What I was hoping for here was that someone would say: "Yes, the church I attend has nothing for seniors; HOWEVER, I attend church because (fill in the blanks)." When I went to Catholic churches, for example, over those two years, and asked that question, the answer I received most frequently was (in various ways) was: "I'm afraid of going to Hell when I die." For non-Catholic church attendees it was: "This is my family. This is where my friends are" or "I love volunteering here -- keeps me busy." NOT in those EXACT words EVERY SINGLE TIME -- but that was pretty much the gist of what I got. No one EVER said something to the effect: "I just love worshiping God."

In a society (US) in which we tend to become invisible after age 65 -- in fact, try getting a job after age 50 -- hell, try getting a job after age 40! -- in a society which basically does not care about it's old/elderly/retired, I was astounded to find out that the churches do the exact same thing (synagogues are a bit better).

And it matters to me because what I've learned about retirees is that there are basically only two kinds: one group volunteers 24/7 (an exaggeration) because they don't want to be at home because they are lonely and bored to death at home; and the other group stays in their homes, with the drapes closed, watching TV 24/7 (an exaggeration but not by much). Well, then there is the group that is too ill/too injured to be able to leave their homes or they are too poor to go anywhere/do anything.

What I have learned over the years -- and I wasn't going to say it here but I will now -- is that most retirees will tell you that they are happy in their retirement but they are lying. They struggle with depression, with the feeling of being useless, and with financial/health issues. And our society and our government simply don't care (another thread for another time -- but I'm certainly not going to start that one LOLOLOL -- this one has been hard enough LOLOLOLOLOL). I'm fortunate in that I live in a relatively small big city which really caters to its old/elderly/retired AND to its POOR old/elderly/retired. This place is Disneyland for the old, etc. -- there is no only a lot to do but my city offers free door-to-door transportation AND free breakfast and lunch, Monday through Friday. And people STILL are not happy and hermit in their homes.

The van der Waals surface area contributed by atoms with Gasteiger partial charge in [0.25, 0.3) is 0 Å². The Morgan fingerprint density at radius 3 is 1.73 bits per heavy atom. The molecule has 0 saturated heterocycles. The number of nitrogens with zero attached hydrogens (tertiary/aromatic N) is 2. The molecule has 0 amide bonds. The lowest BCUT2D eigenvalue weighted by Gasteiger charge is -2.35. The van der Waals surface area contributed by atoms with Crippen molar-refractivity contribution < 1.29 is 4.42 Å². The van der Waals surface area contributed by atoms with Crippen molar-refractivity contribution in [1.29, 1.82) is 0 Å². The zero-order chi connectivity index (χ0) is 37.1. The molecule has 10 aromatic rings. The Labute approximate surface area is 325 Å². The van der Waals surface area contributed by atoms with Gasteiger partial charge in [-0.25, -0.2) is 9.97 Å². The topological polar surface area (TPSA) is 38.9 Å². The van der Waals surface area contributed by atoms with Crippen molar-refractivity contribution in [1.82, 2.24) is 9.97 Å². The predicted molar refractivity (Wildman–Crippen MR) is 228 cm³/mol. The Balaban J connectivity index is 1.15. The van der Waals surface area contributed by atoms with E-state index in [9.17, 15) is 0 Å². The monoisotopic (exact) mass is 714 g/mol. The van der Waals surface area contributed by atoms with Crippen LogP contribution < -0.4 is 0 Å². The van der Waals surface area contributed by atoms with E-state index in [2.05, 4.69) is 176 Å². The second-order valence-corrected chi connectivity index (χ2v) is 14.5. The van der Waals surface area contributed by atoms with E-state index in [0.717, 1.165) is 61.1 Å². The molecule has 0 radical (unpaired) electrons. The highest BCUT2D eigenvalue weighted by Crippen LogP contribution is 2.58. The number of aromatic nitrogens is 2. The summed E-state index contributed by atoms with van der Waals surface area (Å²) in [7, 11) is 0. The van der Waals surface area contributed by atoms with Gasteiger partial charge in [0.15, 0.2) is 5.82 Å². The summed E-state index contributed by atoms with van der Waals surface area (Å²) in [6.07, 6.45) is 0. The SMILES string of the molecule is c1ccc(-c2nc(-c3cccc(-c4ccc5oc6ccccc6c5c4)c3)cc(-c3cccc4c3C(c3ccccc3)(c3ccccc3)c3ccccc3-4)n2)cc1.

Old age/retirement are VERY complex issues, throughout The US, and it's not going to be resolved on C-D. But we need to start talking about them -- we need to start speaking up and out and doing so truthfully.
 
Old 06-17-2019, 03:51 AM
 
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I apologize for the tome, but I'm deleting it or editing it.

Old age/retirement IS NOT 'just' an extension of middle age. It is a very different time of life. And for most of us, we have some serious complex health issues by age 70 (and we tend to get not good health care to boot -- I'm speaking only in generalities). Regardless of what you read in the medias, most of us age dead by age 80 (according to Medicare/Medicaid -- now "CMS"). And no one, including us, wants to talk truthfully and realistically about old age/retirement, because, whether or not we want to admit it, the truth is that most of us are ashamed of being old (thanks for our society's focus and concentration on 'youth'). Until we stop being ashamed of being old, no one -- not our families, our churches, our society and our government -- is going to take us seirously and treat us as valuable members of society, which we are.

Ok, before the moderator has a heart attack and bans me from C-D FOREVER -- I am only half kidding -- I am fully aware that this IS off topic -- I may start another thread on this topic but don't count on it. Is anyone interested in talking about this on another new thread? Probably not.

Last edited by Fran66; 06-17-2019 at 04:00 AM..
 
Old 06-17-2019, 05:44 AM
 
1,322 posts, read 647,533 times
Reputation: 4236
My church is being in quiet park, or walking along a beach, looking at God`s creation. No need to sit in a building (church) and having someone tell you, that you are not putting enough in the collection basket. I have never been to a church, where I have come away feeling good or peaceful. I have my own charities, that I give too, and feel good about.